First National Bank Building

Brownsville, TX
Year Built – 1960
Architects – Alan Taniguchi and William H. Lambeth
From the Newspaper Archives:

“Brownsville Bank Plans Are Released,” AGC News Service, 10 June 1958, p. 7. Phelps & Dewees & Simmons (San Antonio) architects for 6-story, $1 million reinforced concrete, solar glazed tile, and marble First National Bank at Brownsville Building, Brownsville. W. O. Roberson, pres.

“Bell Awarded Bank Building in Brownsville,” AGC News Service, 8 July 1958, p. 7. P. G. Bell Construction Co. (Houston) awarded $947,743 contract for First National Bank at Brownsville, E. Levee between 8th and 9th Sts., Phelps & Dewees & Simmons (SA), archs.

“Hannah Retires from Bank Here,” Brownsville Herald 13 June 1954, p. 1. Moody Interests of Galveston buy control of First National Bank from J. W. Hannah, who purchased bank in 1943 from Hubert R. Hudson estate. Hannah sold his interests to Moodys in November 1953. Hannah was born in Alabama in 1908 but grew up in Oklahoma. Banker in Oklahoma before moving to Brownsville.

“Ground Breaking Ceremonies Set,” Brownsville Herald 16 July 1958, p. 1. Fr. George Sexton, pastor of Sacred Heart, Sam Perl representing Temple Beth El, and the Rev. R. O. Macintosh, retired rector of Church of the Advent, to attend ground breaking ceremony for construction of $1 million, 6-story building, first privately financed multistory structure built in Brownsville in 20 years. P. G. Bell Construction Co., of Houston is contractor.

“First National Bank’s Grand Opening Today,” Brownsville Herald 13 September 1959, special section C.

John G. Fernández subsequently acquired controlling interest and on 12 July 1922 re-chartered the bank as the State National Bank. Fernández built new building at Elizabeth and 12th St. In 1937 senior Hubert R. Hudson acquired controlling interest from John G. Fernández. Received permission to change name from State National Bank to First National Bank at Brownsville. [Previous First National Bank of Brownsville, chartered in 1892, declared insolvent in 1932.] In 1941 Harry M. Scott and J. W. Hannah purchased bank from Hudson family and continued to own it until 1954.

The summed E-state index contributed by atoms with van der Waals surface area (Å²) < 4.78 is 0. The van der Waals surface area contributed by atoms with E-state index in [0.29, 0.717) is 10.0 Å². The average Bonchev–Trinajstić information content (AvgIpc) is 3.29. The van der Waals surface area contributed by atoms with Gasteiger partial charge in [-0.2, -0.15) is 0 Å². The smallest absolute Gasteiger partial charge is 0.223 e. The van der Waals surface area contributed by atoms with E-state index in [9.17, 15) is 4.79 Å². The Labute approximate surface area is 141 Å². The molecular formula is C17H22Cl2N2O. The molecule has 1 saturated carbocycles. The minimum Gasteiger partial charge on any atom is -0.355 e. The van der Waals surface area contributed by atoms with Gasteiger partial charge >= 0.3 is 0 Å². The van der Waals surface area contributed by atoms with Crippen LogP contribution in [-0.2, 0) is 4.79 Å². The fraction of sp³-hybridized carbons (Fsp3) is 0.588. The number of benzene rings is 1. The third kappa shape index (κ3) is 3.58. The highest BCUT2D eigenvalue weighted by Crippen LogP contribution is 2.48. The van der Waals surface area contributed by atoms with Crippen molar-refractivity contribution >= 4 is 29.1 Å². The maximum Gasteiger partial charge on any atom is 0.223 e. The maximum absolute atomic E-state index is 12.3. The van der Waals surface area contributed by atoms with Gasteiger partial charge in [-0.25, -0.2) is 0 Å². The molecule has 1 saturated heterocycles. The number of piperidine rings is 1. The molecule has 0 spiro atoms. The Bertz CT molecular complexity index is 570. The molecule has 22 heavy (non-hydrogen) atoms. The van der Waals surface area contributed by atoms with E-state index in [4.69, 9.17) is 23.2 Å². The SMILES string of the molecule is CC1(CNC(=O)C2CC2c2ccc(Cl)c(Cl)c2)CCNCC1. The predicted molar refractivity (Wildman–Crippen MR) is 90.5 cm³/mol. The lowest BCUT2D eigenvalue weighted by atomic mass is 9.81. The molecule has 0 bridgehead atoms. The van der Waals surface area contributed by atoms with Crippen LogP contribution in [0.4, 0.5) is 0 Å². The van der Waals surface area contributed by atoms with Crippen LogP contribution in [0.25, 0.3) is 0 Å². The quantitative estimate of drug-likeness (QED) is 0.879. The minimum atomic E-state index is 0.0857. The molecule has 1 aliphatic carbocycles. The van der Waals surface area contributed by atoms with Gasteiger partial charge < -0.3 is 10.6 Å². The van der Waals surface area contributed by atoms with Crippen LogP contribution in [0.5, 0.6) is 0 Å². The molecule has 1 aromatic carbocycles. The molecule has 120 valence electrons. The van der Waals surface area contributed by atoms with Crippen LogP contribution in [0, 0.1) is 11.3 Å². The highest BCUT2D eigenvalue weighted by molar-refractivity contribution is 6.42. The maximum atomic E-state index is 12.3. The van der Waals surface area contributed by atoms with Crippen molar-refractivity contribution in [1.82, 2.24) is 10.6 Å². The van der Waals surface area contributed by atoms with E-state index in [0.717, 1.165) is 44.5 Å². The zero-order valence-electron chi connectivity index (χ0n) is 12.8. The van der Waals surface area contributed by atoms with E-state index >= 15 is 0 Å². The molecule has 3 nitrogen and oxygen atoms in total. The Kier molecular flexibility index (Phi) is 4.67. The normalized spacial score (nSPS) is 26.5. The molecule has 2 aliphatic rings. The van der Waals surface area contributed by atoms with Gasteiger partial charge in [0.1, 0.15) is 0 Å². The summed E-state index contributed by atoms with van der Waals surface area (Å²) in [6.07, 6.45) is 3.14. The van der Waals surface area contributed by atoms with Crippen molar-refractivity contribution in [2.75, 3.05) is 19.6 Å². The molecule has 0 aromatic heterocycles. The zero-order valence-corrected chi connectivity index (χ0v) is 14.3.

In Brownsville, Phelps & Dewees & Simmons were also architects of:

Sams Memorial Stadium, 1954

Lueralam Manor, 1958 (demolished)

Mercy Hospital additions, 1956-58 (demolished)

Cleve Tandy Hall, Texas Southmost College, 1956-61 (altered)

Gladys Porter Zoo, 1968-72

Both Gladys Sams and Dean Porter were directors of the First National Bank when its new building was constructed. They seem to be the link to Phelps & Dewees & Simmons. The senior Lloyd M. Bentsen and his nephew Donald were also directors of the bank, as was Hubert R. Hudson, Jr.

The First National Bank Building was part of a trend by Valley and border financial institutions to construct new downtown headquarters buildings in the 1950s. These were conservative examples of modern architecture. The First National Bank in Harlingen (1952), the Pan American State Bank in Brownsville (1957), the Harlingen National Bank in Harlingen (1958), the Laredo National Bank in Laredo (1958), and the First National Bank in McAllen (1958) exemplified the 1950s trend toward downtown buildings that fit into the fabric of downtown. In the 1960s, new bank buildings, even when constructed downtown, were designed as frestanding pavilions, often juxtaposed with surface parking lots. The McAllen State Bank in McAllen (1961), the Southmost Savings & Loan Association Building in Brownsville (1962), the First National Bank in Edinburg (1964), the First National Bank in Mission (1964), and the First State Bank & Trust Co. in Mission (1964) are examples of the pavilion type, as is the National Bank of Commerce in Brownsville (1965), the first Brownsville bank to be built outside downtown. Although the First National Bank at Brownsville was identified with the more conservative 1950s buildings, it did set aside half of its block-front site on E. Levee for a surface parking lot and advertised the ingenuity with which its “serpentine lane” system of managing drive-in window traffic had been planned to avoid back-ups and delays for customers transacting their busines from their cars.

Photos and text by Stephen Fox